Which ASEAN states are democracies that fully abide by the Universal Declaration of Human Rights? The nation with a system of government closest to ours, Indonesia, is currently led by a popularly elected president who sees Duterte’s take-no-prisoners approach to the drug war as a model.
Trump isn’t about to tell the leaders of a region where the US is competing with China for influence that they are doing things wrong.
What he will likely do is reassure this part of the world, especially US treaty allies like the Philippines, that America remains committed to the region, particularly in maintaining freedom of navigation, keeping airspace open and deterring nuclear Armageddon.
In Manila, Trump may also want to reassure Pinoys that his “America first” policy isn’t going to imperil jobs especially in business process outsourcing.
This US president isn’t big on human rights, so he’ll likely also enjoy “great chemistry” with Duterte.Ready for Asean
In the meantime, the Philippines is busy preparing to host the ASEAN summit and related meetings in Metro Manila and Clark, Pampanga.
Roxas Boulevard is all spruced up, with a fresh layer of asphalt, the bushes trimmed, and with lantern-shaped Christmas lights strung along the center island.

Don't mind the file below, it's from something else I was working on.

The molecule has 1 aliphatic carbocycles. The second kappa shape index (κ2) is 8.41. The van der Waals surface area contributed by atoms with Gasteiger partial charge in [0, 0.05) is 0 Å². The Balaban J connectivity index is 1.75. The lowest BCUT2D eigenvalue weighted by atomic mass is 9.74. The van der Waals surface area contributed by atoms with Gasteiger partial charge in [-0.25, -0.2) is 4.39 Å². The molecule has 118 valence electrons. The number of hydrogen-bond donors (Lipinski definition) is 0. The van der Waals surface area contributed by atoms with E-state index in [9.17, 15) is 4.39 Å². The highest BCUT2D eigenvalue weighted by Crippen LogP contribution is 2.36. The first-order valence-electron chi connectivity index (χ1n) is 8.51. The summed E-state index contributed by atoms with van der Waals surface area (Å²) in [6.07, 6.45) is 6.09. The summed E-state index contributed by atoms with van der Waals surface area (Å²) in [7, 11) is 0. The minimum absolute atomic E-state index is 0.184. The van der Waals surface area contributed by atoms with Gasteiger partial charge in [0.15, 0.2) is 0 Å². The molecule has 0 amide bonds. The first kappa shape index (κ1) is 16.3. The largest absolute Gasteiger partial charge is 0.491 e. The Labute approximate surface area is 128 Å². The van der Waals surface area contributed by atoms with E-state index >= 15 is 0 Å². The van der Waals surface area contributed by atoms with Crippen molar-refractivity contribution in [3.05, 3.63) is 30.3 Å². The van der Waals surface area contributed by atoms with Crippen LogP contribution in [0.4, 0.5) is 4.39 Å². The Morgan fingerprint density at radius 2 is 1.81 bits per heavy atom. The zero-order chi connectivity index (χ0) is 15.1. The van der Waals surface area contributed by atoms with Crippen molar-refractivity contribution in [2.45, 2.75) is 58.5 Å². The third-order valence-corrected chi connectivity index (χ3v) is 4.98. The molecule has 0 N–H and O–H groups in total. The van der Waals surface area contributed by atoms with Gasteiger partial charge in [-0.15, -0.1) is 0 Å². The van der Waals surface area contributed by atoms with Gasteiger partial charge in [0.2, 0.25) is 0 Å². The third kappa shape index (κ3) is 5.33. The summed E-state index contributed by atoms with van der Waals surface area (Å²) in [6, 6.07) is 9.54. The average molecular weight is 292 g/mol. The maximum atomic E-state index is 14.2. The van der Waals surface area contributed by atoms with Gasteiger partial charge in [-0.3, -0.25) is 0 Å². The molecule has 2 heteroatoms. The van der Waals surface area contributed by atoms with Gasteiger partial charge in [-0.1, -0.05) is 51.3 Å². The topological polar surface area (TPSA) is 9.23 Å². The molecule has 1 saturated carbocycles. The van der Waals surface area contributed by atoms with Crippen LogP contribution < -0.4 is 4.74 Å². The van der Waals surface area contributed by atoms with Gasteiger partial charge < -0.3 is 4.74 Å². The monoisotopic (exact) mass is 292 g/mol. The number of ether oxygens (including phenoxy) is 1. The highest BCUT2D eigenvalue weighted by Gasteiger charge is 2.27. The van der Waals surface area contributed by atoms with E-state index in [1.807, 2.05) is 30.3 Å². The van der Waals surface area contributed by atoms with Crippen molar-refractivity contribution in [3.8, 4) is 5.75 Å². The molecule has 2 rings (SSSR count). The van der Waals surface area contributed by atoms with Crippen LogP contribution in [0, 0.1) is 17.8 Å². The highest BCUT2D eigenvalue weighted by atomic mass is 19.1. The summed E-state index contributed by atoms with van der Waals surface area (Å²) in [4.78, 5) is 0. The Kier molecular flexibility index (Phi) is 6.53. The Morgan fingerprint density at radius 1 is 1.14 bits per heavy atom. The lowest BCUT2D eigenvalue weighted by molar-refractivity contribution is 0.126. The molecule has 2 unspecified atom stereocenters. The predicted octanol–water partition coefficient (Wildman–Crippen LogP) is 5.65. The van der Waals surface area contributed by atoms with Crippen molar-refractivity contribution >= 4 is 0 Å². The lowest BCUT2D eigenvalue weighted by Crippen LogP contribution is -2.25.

At night there are no street people sleeping under large foil sheets on the seawall or crowding the public toilet to take shelter from the rain.
The boulevard is always pretty during the Christmas season, but the ongoing beautification is not just for Yuletide. The fresh coat of paint on the traffic island and the curb, the cleanup of the green spaces along the service road – all are part of preparations for next week’s ASEAN meetings.
Social welfare officials have vowed that the street people have not been checked into a resort for the duration of the international event, like daang sarado did when Pope Francis came visiting in January 2015.
So far we haven’t received reports of any of the street people joining the ranks of the country’s desaparecidos.
Maybe they will be like the street people who enjoyed a “vacation” in a Batangas resort during the papal visit. Of the 99 families, 74 became beneficiaries of a modified conditional cash transfer program and were able to rent homes while four qualified for the regular CCT. Ten families had members who found employment under the cash-for-work program; three availed themselves of a program to return to their home provinces.
It’s only fitting that we put our best foot forward in welcoming guests. But it would be even better if all the beautification, the jobs for street people, the well-paved roads and well-maintained landscaping could be sustained beyond occasional gatherings.